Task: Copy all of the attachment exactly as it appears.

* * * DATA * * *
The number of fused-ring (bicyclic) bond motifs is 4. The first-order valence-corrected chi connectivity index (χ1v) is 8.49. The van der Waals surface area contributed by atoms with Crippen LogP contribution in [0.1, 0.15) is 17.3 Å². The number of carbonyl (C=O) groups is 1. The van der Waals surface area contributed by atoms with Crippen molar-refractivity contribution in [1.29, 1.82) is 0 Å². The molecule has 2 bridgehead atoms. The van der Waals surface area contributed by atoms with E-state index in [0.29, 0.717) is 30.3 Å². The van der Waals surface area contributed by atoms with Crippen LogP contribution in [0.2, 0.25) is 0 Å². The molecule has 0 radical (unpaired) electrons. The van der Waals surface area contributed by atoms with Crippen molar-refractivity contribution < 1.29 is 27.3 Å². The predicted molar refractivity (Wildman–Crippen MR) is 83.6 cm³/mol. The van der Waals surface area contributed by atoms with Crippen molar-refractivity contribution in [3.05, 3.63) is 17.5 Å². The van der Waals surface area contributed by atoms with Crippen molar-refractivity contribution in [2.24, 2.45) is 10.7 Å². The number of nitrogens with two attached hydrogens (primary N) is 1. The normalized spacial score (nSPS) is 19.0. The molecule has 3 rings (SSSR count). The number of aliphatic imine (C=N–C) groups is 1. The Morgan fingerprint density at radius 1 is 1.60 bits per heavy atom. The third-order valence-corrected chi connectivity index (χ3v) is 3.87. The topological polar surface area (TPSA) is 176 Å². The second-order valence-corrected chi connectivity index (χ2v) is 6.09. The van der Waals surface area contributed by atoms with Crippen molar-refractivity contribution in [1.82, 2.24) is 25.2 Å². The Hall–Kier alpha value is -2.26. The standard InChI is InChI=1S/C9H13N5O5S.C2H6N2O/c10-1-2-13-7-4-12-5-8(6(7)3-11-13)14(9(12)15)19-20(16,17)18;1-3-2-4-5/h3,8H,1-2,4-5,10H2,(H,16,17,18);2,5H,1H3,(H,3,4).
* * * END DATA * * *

The number of fused-ring (bicyclic) bond motifs is 4. The first-order valence-corrected chi connectivity index (χ1v) is 8.49. The van der Waals surface area contributed by atoms with Crippen LogP contribution in [0.1, 0.15) is 17.3 Å². The number of carbonyl (C=O) groups is 1. The van der Waals surface area contributed by atoms with Crippen molar-refractivity contribution in [1.29, 1.82) is 0 Å². The molecule has 2 bridgehead atoms. The van der Waals surface area contributed by atoms with E-state index in [0.29, 0.717) is 30.3 Å². The van der Waals surface area contributed by atoms with Crippen LogP contribution in [0.2, 0.25) is 0 Å². The molecule has 0 radical (unpaired) electrons. The van der Waals surface area contributed by atoms with Crippen molar-refractivity contribution < 1.29 is 27.3 Å². The predicted molar refractivity (Wildman–Crippen MR) is 83.6 cm³/mol. The van der Waals surface area contributed by atoms with Crippen molar-refractivity contribution in [3.05, 3.63) is 17.5 Å². The van der Waals surface area contributed by atoms with Crippen molar-refractivity contribution in [2.24, 2.45) is 10.7 Å². The number of nitrogens with two attached hydrogens (primary N) is 1. The normalized spacial score (nSPS) is 19.0. The molecule has 3 rings (SSSR count). The number of aliphatic imine (C=N–C) groups is 1. The Morgan fingerprint density at radius 1 is 1.60 bits per heavy atom. The third-order valence-corrected chi connectivity index (χ3v) is 3.87. The topological polar surface area (TPSA) is 176 Å². The second-order valence-corrected chi connectivity index (χ2v) is 6.09. The van der Waals surface area contributed by atoms with Crippen molar-refractivity contribution in [1.82, 2.24) is 25.2 Å². The Hall–Kier alpha value is -2.26. The standard InChI is InChI=1S/C9H13N5O5S.C2H6N2O/c10-1-2-13-7-4-12-5-8(6(7)3-11-13)14(9(12)15)19-20(16,17)18;1-3-2-4-5/h3,8H,1-2,4-5,10H2,(H,16,17,18);2,5H,1H3,(H,3,4).